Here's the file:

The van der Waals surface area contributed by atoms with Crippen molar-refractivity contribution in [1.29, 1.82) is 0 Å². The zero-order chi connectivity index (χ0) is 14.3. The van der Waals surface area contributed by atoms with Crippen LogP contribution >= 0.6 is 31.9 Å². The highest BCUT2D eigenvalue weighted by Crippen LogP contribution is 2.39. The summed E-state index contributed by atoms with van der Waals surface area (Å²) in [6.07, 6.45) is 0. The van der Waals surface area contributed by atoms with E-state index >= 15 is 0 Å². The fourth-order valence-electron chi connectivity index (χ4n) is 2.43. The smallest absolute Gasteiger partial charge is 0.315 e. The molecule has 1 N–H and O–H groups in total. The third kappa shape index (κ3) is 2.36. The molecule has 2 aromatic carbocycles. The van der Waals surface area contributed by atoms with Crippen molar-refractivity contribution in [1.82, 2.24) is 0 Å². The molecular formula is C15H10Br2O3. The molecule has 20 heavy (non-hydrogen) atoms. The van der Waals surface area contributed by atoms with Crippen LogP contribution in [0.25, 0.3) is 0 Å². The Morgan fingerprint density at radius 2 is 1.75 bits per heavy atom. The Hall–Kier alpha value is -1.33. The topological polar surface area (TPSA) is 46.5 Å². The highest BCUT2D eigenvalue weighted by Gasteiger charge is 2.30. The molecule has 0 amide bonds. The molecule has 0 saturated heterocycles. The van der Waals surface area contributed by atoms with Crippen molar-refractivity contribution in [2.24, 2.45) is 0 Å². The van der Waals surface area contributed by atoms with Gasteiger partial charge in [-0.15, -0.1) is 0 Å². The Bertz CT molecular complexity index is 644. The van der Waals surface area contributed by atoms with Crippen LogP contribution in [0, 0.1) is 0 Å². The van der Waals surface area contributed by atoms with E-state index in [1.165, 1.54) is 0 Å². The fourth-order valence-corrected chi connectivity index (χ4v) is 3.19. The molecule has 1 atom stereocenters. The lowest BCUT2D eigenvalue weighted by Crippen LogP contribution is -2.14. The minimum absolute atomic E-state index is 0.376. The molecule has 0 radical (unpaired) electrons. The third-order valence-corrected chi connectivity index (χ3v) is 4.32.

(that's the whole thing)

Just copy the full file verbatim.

The van der Waals surface area contributed by atoms with Crippen molar-refractivity contribution in [1.29, 1.82) is 0 Å². The zero-order chi connectivity index (χ0) is 14.3. The van der Waals surface area contributed by atoms with Crippen LogP contribution >= 0.6 is 31.9 Å². The highest BCUT2D eigenvalue weighted by Crippen LogP contribution is 2.39. The summed E-state index contributed by atoms with van der Waals surface area (Å²) in [6.07, 6.45) is 0. The van der Waals surface area contributed by atoms with E-state index >= 15 is 0 Å². The fourth-order valence-electron chi connectivity index (χ4n) is 2.43. The smallest absolute Gasteiger partial charge is 0.315 e. The molecule has 1 N–H and O–H groups in total. The third kappa shape index (κ3) is 2.36. The molecule has 2 aromatic carbocycles. The van der Waals surface area contributed by atoms with Crippen molar-refractivity contribution in [1.82, 2.24) is 0 Å². The molecular formula is C15H10Br2O3. The molecule has 20 heavy (non-hydrogen) atoms. The van der Waals surface area contributed by atoms with Crippen LogP contribution in [0.25, 0.3) is 0 Å². The Morgan fingerprint density at radius 2 is 1.75 bits per heavy atom. The Hall–Kier alpha value is -1.33. The topological polar surface area (TPSA) is 46.5 Å². The highest BCUT2D eigenvalue weighted by Gasteiger charge is 2.30. The molecule has 0 amide bonds. The molecule has 0 saturated heterocycles. The van der Waals surface area contributed by atoms with Crippen molar-refractivity contribution in [2.24, 2.45) is 0 Å². The van der Waals surface area contributed by atoms with Gasteiger partial charge in [-0.15, -0.1) is 0 Å². The Bertz CT molecular complexity index is 644. The van der Waals surface area contributed by atoms with Crippen LogP contribution in [0, 0.1) is 0 Å². The van der Waals surface area contributed by atoms with E-state index in [1.165, 1.54) is 0 Å². The fourth-order valence-corrected chi connectivity index (χ4v) is 3.19. The molecule has 1 atom stereocenters. The lowest BCUT2D eigenvalue weighted by Crippen LogP contribution is -2.14. The minimum absolute atomic E-state index is 0.376. The molecule has 0 radical (unpaired) electrons. The third-order valence-corrected chi connectivity index (χ3v) is 4.32.